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From the same journal

Anthropogenic modifications to fire regimes in the wider Serengeti-Mara ecosystem

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Anthropogenic modifications to fire regimes in the wider Serengeti-Mara ecosystem. / Probert, James; Parr, Kate; Holdo, Ricardo M.; Anderson, T; Archibald, Sally; Courtney-Mustaphi, Colin John; Dobson, Andrew; Donaldson, Jason E; Hempson, Gareth P; Hopcraft, Grant; Morrison, Thomas A.; Beale, Colin Michael.

In: Global Change Biology, 01.10.2019.

Research output: Contribution to journalArticlepeer-review

Harvard

Probert, J, Parr, K, Holdo, RM, Anderson, T, Archibald, S, Courtney-Mustaphi, CJ, Dobson, A, Donaldson, JE, Hempson, GP, Hopcraft, G, Morrison, TA & Beale, CM 2019, 'Anthropogenic modifications to fire regimes in the wider Serengeti-Mara ecosystem', Global Change Biology. https://doi.org/10.1111/gcb.14711

APA

Probert, J., Parr, K., Holdo, R. M., Anderson, T., Archibald, S., Courtney-Mustaphi, C. J., Dobson, A., Donaldson, J. E., Hempson, G. P., Hopcraft, G., Morrison, T. A., & Beale, C. M. (2019). Anthropogenic modifications to fire regimes in the wider Serengeti-Mara ecosystem. Global Change Biology. https://doi.org/10.1111/gcb.14711

Vancouver

Probert J, Parr K, Holdo RM, Anderson T, Archibald S, Courtney-Mustaphi CJ et al. Anthropogenic modifications to fire regimes in the wider Serengeti-Mara ecosystem. Global Change Biology. 2019 Oct 1. https://doi.org/10.1111/gcb.14711

Author

Probert, James ; Parr, Kate ; Holdo, Ricardo M. ; Anderson, T ; Archibald, Sally ; Courtney-Mustaphi, Colin John ; Dobson, Andrew ; Donaldson, Jason E ; Hempson, Gareth P ; Hopcraft, Grant ; Morrison, Thomas A. ; Beale, Colin Michael. / Anthropogenic modifications to fire regimes in the wider Serengeti-Mara ecosystem. In: Global Change Biology. 2019.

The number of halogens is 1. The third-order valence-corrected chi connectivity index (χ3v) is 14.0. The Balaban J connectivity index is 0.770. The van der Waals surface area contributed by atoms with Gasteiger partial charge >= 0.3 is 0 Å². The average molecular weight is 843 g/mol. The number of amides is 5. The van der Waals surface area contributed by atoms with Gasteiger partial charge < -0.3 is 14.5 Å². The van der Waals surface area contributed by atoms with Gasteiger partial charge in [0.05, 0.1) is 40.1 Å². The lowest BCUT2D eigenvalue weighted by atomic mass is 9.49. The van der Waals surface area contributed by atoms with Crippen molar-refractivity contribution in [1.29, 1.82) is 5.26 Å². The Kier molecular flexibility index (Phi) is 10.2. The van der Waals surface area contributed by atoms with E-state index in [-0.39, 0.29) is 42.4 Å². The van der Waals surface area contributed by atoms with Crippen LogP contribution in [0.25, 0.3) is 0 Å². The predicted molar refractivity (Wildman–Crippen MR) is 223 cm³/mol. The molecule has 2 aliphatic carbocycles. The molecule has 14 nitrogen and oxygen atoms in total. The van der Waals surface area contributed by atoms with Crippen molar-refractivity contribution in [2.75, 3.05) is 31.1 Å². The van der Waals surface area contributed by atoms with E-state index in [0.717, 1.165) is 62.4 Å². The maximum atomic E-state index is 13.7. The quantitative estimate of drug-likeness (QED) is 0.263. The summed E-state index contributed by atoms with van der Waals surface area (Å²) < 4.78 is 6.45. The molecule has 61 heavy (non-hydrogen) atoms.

Bibtex - Download

@article{27faa2cc13904b75aa552e334cd09949,
title = "Anthropogenic modifications to fire regimes in the wider Serengeti-Mara ecosystem",
abstract = "Fire is a key driver in savannah systems and widely used as a land management tool. Intensifying human land uses are leading to rapid changes in the fire regimes, with consequences for ecosystem functioning and composition. We undertake a novel analysis describing spatial patterns in the fire regime of the Serengeti-Mara ecosystem, document multidecadal temporal changes, and investigate the factors underlying these patterns. We used MODIS active fire and burned area products from 2001-2014 to identify individual fires; summarising four characteristics for each detected fire: size, ignition date, time since last fire, and radiative power. Using satellite imagery, we estimated the rate of change in the density of livestock bomas as a proxy for livestock density. We used these metrics to model drivers of variation in the four fire characteristics, as well as total number of fires and total area burned. Fires in the Serengeti-Mara show high spatial variability - with number of fires and ignition date mirroring mean annual precipitation. The short term effect of rainfall decreases fire size and intensity but cumulative rainfall over several years leads to increased standing grass biomass and fuel loads, and therefore in larger and hotter fires. Our study reveals dramatic changes over time, with a reduction in total number of fires and total area burned. We suggest that increasing livestock numbers are driving this decline, presumably by inhibiting fire spread. Fire plays a crucial role in modulating spatial heterogeneity and in savannahs and some areas now experience virtually no fire. These temporal patterns are part of a global decline in total area burned, especially in savannahs, and we caution that healthy ecosystem functioning may have been compromised. Land managers and policy formulators need to factor in rapid fire regime modifications to achieve management objectives and maintain the integrity of savannah ecosystems",
keywords = "Serengeti, conservation, fire regime, management, overgrazing, protected areas, savannah",
author = "James Probert and Kate Parr and Holdo, {Ricardo M.} and T Anderson and Sally Archibald and Courtney-Mustaphi, {Colin John} and Andrew Dobson and Donaldson, {Jason E} and Hempson, {Gareth P} and Grant Hopcraft and Morrison, {Thomas A.} and Beale, {Colin Michael}",
note = "{\textcopyright} 2019 The Authors",
year = "2019",
month = oct,
day = "1",
doi = "10.1111/gcb.14711",
language = "English",
journal = "Global Change Biology",
issn = "1354-1013",
publisher = "Wiley-Blackwell",

}

RIS (suitable for import to EndNote) - Download

TY - JOUR